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By Birth a Lady   By: (1831-1909)

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By Birth a Lady by George Manville Fenn is a captivating historical fiction novel set in the early 19th century. The story revolves around the life of Lady Mary Woodruff, a woman born into high society who endeavors to break free from the constraints imposed upon her by society and find her own path.

The author skillfully transports readers into the glamorous world of regency England, painting vivid scenes of lavish balls, elegant mansions, and the opulent lifestyles of the aristocracy. The attention to detail is impeccable, as Fenn meticulously captures the customs, manners, and extravagant fashion of the era, immersing the reader in the story's rich historical backdrop.

Lady Mary, the protagonist, is a complex and multidimensional character. With her spirited nature and determination to challenge societal norms, she challenges the expectations placed upon women during this time period. Fenn expertly portrays the struggles and frustrations faced by Lady Mary as she yearns for independence and intellectual fulfillment amidst a world that dismisses women's ambitions.

As the narrative unfolds, we witness Lady Mary's journey of self-discovery and growth. The author beautifully explores themes of identity, love, and the pursuit of personal happiness. Lady Mary's internal conflicts and external obstacles are relatable and thought-provoking, allowing readers to empathize with her desires and triumphs.

Fenn's writing style is elegant and eloquent, showcasing his mastery of the English language. His prose is both descriptive and lyrical, transporting readers to a bygone era with its own rules, customs, and hierarchies. The author's attention to detail brings the characters and settings to life, creating a vivid tapestry that captures the reader's imagination.

One aspect that truly stands out in By Birth a Lady is Fenn's ability to weave together historical accuracy and a compelling narrative. The historical context is impeccably researched and seamlessly integrated into the story, creating an immersive experience for readers. Fenn strikes a balance between historical authenticity and an engaging plot, ensuring that readers are entertained while also learning about the time period.

While the pacing can be slower at times, especially during detailed descriptions or conversations of societal conventions, the overall depth and complexity of the characters make up for it. By Birth a Lady is a novel that rewards patient readers, offering a deeply satisfying and emotionally resonant storyline.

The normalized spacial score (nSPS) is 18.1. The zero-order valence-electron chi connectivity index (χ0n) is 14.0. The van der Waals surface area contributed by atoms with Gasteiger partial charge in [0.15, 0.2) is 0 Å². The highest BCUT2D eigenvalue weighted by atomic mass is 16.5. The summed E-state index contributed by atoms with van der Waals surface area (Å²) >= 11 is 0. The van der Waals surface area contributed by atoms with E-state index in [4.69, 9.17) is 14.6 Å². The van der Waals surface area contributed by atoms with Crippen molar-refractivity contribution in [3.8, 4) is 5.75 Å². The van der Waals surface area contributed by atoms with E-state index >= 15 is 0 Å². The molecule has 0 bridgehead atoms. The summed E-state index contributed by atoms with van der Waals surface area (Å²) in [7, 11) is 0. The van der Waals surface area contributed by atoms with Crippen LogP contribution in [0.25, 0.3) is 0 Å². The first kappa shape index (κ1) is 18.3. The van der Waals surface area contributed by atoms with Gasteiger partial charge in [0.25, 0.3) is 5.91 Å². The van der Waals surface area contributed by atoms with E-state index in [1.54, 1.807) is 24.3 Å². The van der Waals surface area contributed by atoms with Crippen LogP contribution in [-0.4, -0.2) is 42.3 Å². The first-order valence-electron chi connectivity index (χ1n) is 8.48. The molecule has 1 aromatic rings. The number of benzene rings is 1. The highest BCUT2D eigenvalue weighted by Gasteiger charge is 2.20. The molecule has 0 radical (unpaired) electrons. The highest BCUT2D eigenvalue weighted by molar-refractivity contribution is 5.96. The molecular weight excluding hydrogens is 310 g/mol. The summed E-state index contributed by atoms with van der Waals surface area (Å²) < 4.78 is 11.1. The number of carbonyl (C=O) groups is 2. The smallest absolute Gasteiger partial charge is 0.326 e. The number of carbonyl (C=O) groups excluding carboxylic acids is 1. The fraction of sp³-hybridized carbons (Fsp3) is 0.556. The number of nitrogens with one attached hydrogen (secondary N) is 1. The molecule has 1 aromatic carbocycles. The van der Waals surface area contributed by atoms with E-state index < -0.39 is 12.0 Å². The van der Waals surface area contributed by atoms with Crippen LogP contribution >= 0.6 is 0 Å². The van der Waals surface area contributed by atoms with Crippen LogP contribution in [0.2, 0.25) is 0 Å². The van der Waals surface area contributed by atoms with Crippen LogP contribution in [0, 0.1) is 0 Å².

In conclusion, By Birth a Lady by George Manville Fenn is an excellent work of historical fiction that transports readers to a captivating era filled with opulence, romance, and societal constraints. Lady Mary Woodruff's journey is one of self-discovery and resilience, set against a beautifully reconstructed backdrop of regency England. Fenn's meticulous attention to historical detail and his compelling storytelling make this novel a must-read for fans of historical fiction and anyone seeking a compelling tale of women defying societal expectations.

First Page:

Volume 1, Chapter I.


"He mustn't have so much corn, Joseph," said Mr Tiddson, parish doctor of Croppley Magna, addressing a grinning boy of sixteen, who, with his smock frock rolled up and twisted round his waist, was holding the bridle of a very thin, dejected looking pony, whose mane and tail seemed to have gone to the cushion maker's, leaving in their places a few strands that had missed the shears. The pony's eyes were half shut, and his nose hung low; but, as if attending to his master's words, one ear was twitched back, while the other pointed forward; and no sooner had his owner finished speaking than the poor little beast whinnied softly and shook its evidently remonstrating head. "He mustn't have so much corn, Joseph," said Mr Tiddson importantly. "He's growing wild and vicious, and it was as much as I could do this morning to hold him."

"What did he do, zir ?" said the boy, grinning a wider grin.

"Do, Joseph? He wanted to go after the hounds, and took the bit in his teeth, and kicked when they crossed the road. I shall have to diet him. Give him some water, Joseph, but no corn."

The poor pony might well shake his head, for it was a standing joke in Croppley that the doctor tried experiments on that pony: feeding him with chaff kept in an oaty bag, and keeping him low and grey hound like of rib, for the sake of speed when a union patient was ill... Continue reading book >>

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